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Here is my code:

final Foo myFoo = new Foo(new Inner() {
    @Override
    callback(){
         myFoo.bar();
    }
});

(With actual function names)

final MyArrayAdapter aa = new MyArrayAdapter(new View.OnClickListener() {
    @Override
    onClick(){
         aa.notifyDataSetChanged();
    }
});

Java is giving me an error about how myFoo might not have been initialized. Is there any way to fix this? I can potentially set the callback to null when I construct the object and then change it afterwards, but I'd hope for there to be a cleaner way. Any ideas? (Also that wouldn't work if Foo wasn't written by me and didn't expose an interface to change the callback later)

In case anyone is curious, in my specific scenario, Foo is an ArrayAdapter, and the bar is notifyDataSetChanged(). What is displayed by the adapter depends on the values of the items in the array, and those values change when they are clicked on. The callback is the clickListener.

share|improve this question
    
Can you not just refer to this.bar() or bar()? –  Tony Ennis Apr 20 '12 at 1:33
    
no, my actual code is more complex than this example, and the callback is within another anonymous inner class –  Drew Apr 20 '12 at 2:08
    
Why would you override notifyDataSetChanged? From the API docs, it seems that you should be calling myFoo.registerDataSetObserver(new DataSetObserver(){}). –  sharakan Apr 20 '12 at 2:27
    
When one of the items in the data of the ArrayAdapter changes (due to clicking on it) the rest of the things in the ArrayAdapter need to be redrawn. Is there a better way to do that than calling notifyDataSetChanged()? –  Drew Apr 20 '12 at 2:43
    
You need to pass myFoo to The constructor of Inner. Fix that. –  Thorbjørn Ravn Andersen Apr 20 '12 at 2:47

3 Answers 3

up vote 5 down vote accepted

Short answer is that you definitely can't do that in Java, but the compiler already told you that. You're trying to create two objects at once with references to each other, it's a chicken and egg problem. Bottom line, you have to create ONE of them first.

A suggestion is a two step creation:

....
final MyArrayAdapter aa = new MyArrayAdapter();
aa.initializeButtonClickListener();
....

and then add the 'initialize' method to the adapter.

public void initializeButtonClickListener(){
    this.button.setOnClickListener(new View.OnClickListener() {
        @Override
        onClick(){
             notifyDataSetChanged();
        }
    });
}

Because that construction is somewhat complicated (ie, more complicated than simply calling a constructor), I'd recommend then pulling those two lines in to a MyArrayAdapter factory method, and making the constructor private.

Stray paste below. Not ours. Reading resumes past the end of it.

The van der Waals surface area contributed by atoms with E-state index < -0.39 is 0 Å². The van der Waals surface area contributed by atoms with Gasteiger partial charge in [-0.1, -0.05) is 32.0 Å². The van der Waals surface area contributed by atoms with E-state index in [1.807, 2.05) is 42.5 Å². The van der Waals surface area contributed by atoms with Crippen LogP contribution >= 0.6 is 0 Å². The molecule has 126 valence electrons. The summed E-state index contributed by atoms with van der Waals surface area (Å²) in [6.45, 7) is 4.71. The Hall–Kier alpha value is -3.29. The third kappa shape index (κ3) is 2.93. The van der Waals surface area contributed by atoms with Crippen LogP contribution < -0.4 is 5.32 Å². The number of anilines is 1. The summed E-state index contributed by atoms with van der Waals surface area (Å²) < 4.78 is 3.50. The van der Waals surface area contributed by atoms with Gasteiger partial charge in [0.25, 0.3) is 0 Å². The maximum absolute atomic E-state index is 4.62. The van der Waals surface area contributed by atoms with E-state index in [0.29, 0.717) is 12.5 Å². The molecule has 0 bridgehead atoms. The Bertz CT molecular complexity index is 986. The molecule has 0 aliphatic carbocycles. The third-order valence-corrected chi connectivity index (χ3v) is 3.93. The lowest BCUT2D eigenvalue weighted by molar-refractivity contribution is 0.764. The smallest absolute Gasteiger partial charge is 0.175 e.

share|improve this answer
    
OK, I can see why this isn't possible. I rewrote it to set the callback after the first object is create. I'm not sure why I shouldn't be calling notifyDataSetChanged() though, I want to redraw everything when one element of the array changes. –  Drew Apr 20 '12 at 3:58
    
Hmm... I think I got confused by the names in your example. I thought that Inner was a DataSetObserver, getting called by the Adapter, not calling it. Where is the object that the ClickListener (ie, Inner) is listening to? I would think there would be three lines: create an ArrayAdapter, create a ClickListener that calls .notifyDataSetChanged, then create a 'Clickable' (a View, I suppose) object which uses ArrayAdapter as it's 'model', and then call view.setOnClickListener(listener) to complete the circle. –  sharakan Apr 20 '12 at 12:11
    
Alright I added a a version with my actual scenario. The button that the clicklistener is attached to is inside the adapter. –  Drew Apr 20 '12 at 17:25
    
@Drew In that case, I would have a delegate method on MyArrayAdapter called setOnClickListenerToButton that calls this.button.setOnClickListener(). I'll change the code appropriately. I'd suggest that the next step would be to perhaps pull that complex creation out in to a Factory method, but that's up to you. –  sharakan Apr 20 '12 at 18:00
    
I went with the 2 step creation one. The Factory sounds like a good idea, but I'm not sure how it will solve the problem of needing 2 steps, I still can't construct both objects with references to each other. –  Drew Apr 20 '12 at 19:05

This will work in general and without access the Inner definition, but you do need to create a helper class:

class CallbackHelper {
    private Foo foo;
    public void setFoo( Foo f ){ foo = f; }
    public Foo getFoo(){ return foo; }
}

And then use it like this:

final CallbackHelper cbh = new CallbackHelper();
Foo myFoo = new Foo(new Inner() {
    @Override
    callback(){
         cbh.getFoo().bar();
    }
});
cbh.setFoo( myFoo );
share|improve this answer

You could declare a method callBarOnMyFoo in the containing class and call it from your callback:

void callBarOnMyFoo() {
    myFoo.bar();
}

Then your callback would need to call callBarOnMyFoo, which is an instance method of the outer class, which the Inner code should have a reference to (I forget the syntax for it offhand).

share|improve this answer
    
myFoo is a local variable though, and callBarOnMyFoo wouldn't have access to it. I guess I could turn it into a member, but that seems just as ugly as my solution of setting the listener after constructing –  Drew Apr 20 '12 at 2:10

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